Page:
And what a shame because breast milk is truly remarkable. It is the perfect food designed just for your baby. It knows what your baby needs, it knows when your baby is sick. It changes every single day to meet your babies needs. It is the gold standard when it comes to infant feeding.
 
You will pay a lot of money for something that has been created to mimic what you already have. Formula companies claim “this is the closest thing to breast milk!” So if you can, why don’t you just get it straight from the tap?
 
 
We have come a long way when it comes to normalizing breastfeeding. But we have a very long way to go. Mothers need support and they need education.  We need a consistent message. We need to know formula is not the “easy way out.” We need to hear that breastfeeding is the norm. We need to see it. And we need to feel supported from everyone around us.
 
Feeding babies is hard. There are challenges with both breastfeeding and formula feeding. And let me let you in on a little secret: formula feeding is not the easy way out. It can be hard, too. So don’t rule out breastfeeding by what you’ve heard. Because there is a whole lot of garbage information floating around out there. 
 
The best way to make an informed decision is to learn for yourself. Don’t make your decision based on one person’s breastfeeding horror story. Don’t write it off because no one in your family has breastfed. Just because your mom had a “low milk supply” doesn’t mean you will, too.
 
If you have questions about breastfeeding there are so many resources and people out there who can’t wait to answer them. If you are having trouble breastfeeding, find someone to help. It’s usually an easy fix. It takes work – but so does anything with value. And let me tell you mama, that milk is valuable. You are strong mama and your body is amazing. Give it a chance to show you.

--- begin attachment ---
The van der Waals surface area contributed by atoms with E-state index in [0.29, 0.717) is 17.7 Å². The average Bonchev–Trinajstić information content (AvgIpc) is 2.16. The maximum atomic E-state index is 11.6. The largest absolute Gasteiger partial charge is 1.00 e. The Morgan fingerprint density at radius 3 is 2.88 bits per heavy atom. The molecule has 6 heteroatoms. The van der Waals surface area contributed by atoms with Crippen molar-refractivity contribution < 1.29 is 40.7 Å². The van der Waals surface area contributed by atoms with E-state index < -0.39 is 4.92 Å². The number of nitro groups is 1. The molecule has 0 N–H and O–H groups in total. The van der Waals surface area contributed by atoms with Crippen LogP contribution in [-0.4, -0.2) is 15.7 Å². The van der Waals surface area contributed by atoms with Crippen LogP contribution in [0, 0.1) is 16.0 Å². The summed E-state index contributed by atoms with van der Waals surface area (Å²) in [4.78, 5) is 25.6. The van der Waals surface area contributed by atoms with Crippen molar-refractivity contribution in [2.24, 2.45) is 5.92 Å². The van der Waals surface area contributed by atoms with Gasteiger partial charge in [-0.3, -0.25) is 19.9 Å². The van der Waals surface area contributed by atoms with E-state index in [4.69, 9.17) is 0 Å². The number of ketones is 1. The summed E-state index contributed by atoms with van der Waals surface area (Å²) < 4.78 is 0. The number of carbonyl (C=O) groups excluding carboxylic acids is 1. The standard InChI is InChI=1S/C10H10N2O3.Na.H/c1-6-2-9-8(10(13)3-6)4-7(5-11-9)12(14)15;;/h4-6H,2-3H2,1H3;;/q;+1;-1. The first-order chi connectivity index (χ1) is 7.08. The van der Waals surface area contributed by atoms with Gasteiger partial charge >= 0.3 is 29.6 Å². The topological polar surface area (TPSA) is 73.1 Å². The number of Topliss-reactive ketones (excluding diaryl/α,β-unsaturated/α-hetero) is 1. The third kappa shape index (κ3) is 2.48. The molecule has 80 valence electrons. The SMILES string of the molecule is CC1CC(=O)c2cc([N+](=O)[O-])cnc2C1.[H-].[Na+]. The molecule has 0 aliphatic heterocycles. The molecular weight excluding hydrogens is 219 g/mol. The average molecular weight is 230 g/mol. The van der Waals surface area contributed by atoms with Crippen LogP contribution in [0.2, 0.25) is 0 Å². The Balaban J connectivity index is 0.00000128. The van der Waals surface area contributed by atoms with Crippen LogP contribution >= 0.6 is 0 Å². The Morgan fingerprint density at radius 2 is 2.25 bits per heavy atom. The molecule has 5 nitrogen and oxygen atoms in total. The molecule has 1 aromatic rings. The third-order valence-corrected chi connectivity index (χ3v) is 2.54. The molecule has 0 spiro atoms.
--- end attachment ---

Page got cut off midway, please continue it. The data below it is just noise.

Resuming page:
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My goal as a breastfeeding advocate is to educate and support. Your decision of course is always up to you and you know better than anyone what is best for your family. All I ask is you keep an open mind and give it a shot. Every ounce counts! Even if it is just one or two drops, pat yourself on the back. And maybe next time you see a mom out breastfeeding in public, give her a thumbs up. Because it is hard and even harder when you feel like everyone is working against you. 
 
For information and breastfeeding resources visit one of these helpful websites:
 
To find support in your communities you can find a breastfeeding leader through the La Leche League of Michigan. You can also contact your local Michigan WIC clinic. You do not have to be a client to use the breastfeeding support services at WIC. You could also find support through the hospital’s lactation consultant or several independent lactation consultants who do office, hospital or home visits in your area. If you need help, I’d be happy to point you in the right direction!